This Crazy Old 'Game Of Thrones' Fan Theory Still Holds Up
In February 2016, one intrepid Game Of Thrones theorist put forward a compelling idea: that the world portrayed in the show isn't set in some version of the Middle Ages, but in a troubled future. So does Preston Jacobs' theory that Game Of Thrones is post-apocalyptic still make sense in Season 7? Arguably yes — specifically with relation to Sansa's new necklace and the cave painting Jon Snow shows Dany — but given the subtlety of the clues, a viewer could still interpret these tips in a whole host of other ways.
But let's rewind. Jacobs' theory rested on a few different ideas: firstly, that the story takes place after a technologically advanced civilization in the future is destroyed following a nuclear war (thus the Long Night, or generation-long winter, which could have been nuclear cooling). Secondly, that the magic in the show is actually technology, a la Clarke's Third Law: "Any sufficiently advanced technology is indistinguishable from magic."
From one perspective, this is a pretty convincing theory since, as the vlogger states, many of George R.R.Martin's short stories in the '70s and '80s were sci-fi works which focused on the dark aftermath of an interstellar war. They dealt with communities that were plunged into technological regression (even to the point of living as those in the Middle Ages would have).
But how does the theory measure up in GoT Season 7? Let's start with the elder Stark sister's necklace. Media commenters were intrigued when in Season 7, Episode 2, Sansa wore a theta style necklace, which eagle-eyed fans noticed was similar to one she wore in Season 4. On one hand, we could argue that this is all about symbolism, as costume designer Michele Clapton told Buzzfeed that "Sansa expresses her feelings through her embroidery and depictions on her costumes, and through shade and color." Clapton also stressed that Sansa's style of clothing is influenced by whom the character wishes to make alliances with. As such, Sansa could be rocking the theta again because, like the last time she wore it, in Season 4 when she went to the Vale with Littlefinger, she is signaling her alliance with Lord Baelish to viewers.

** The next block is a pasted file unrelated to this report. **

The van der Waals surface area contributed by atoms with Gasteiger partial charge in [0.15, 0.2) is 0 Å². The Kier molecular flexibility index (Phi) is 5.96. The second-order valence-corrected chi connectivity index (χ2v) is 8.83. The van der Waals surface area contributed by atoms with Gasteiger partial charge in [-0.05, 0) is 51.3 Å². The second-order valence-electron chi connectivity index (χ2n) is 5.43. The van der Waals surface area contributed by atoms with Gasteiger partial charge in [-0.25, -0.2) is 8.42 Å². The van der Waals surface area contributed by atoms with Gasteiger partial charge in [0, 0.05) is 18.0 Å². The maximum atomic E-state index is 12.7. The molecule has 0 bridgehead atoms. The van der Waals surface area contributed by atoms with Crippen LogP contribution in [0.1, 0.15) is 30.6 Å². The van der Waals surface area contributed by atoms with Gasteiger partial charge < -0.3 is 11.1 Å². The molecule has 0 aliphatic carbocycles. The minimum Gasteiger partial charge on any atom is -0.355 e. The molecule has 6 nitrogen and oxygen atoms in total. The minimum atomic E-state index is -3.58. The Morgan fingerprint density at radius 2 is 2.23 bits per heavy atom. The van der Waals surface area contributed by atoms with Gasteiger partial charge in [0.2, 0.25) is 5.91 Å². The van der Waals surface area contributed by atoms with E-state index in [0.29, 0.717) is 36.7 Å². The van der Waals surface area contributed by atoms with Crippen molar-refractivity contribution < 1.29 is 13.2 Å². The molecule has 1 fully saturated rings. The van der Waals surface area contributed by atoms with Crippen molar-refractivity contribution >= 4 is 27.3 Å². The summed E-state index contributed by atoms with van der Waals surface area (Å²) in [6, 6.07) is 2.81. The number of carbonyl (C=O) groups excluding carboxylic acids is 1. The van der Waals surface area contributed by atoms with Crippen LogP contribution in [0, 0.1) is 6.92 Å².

On the other hand, it could also reinforce Jacobs' theory. The vlogger argued that in one of Martin's post-apocalyptic medieval stories, In The House of the Worm, there are "two factions of genetic engineers" — one rocking a gold theta, the other a silver. We can assume the creators of GoT are at least familiar with the comic book adaptation of the book since in some moments of the show, they style the gold theta in the same way it appears on the comic book cover, with a black bar in the middle:
As Jacobs himself admits, this is probably just an homage (rather than the creators actually suggesting these are the very same characters as in Martin's sci-fi work). But by continuing it, the creators could be signaling that, just as In The House Of The Worm, GoT is set in a post-apocalyptic society, not one in the past.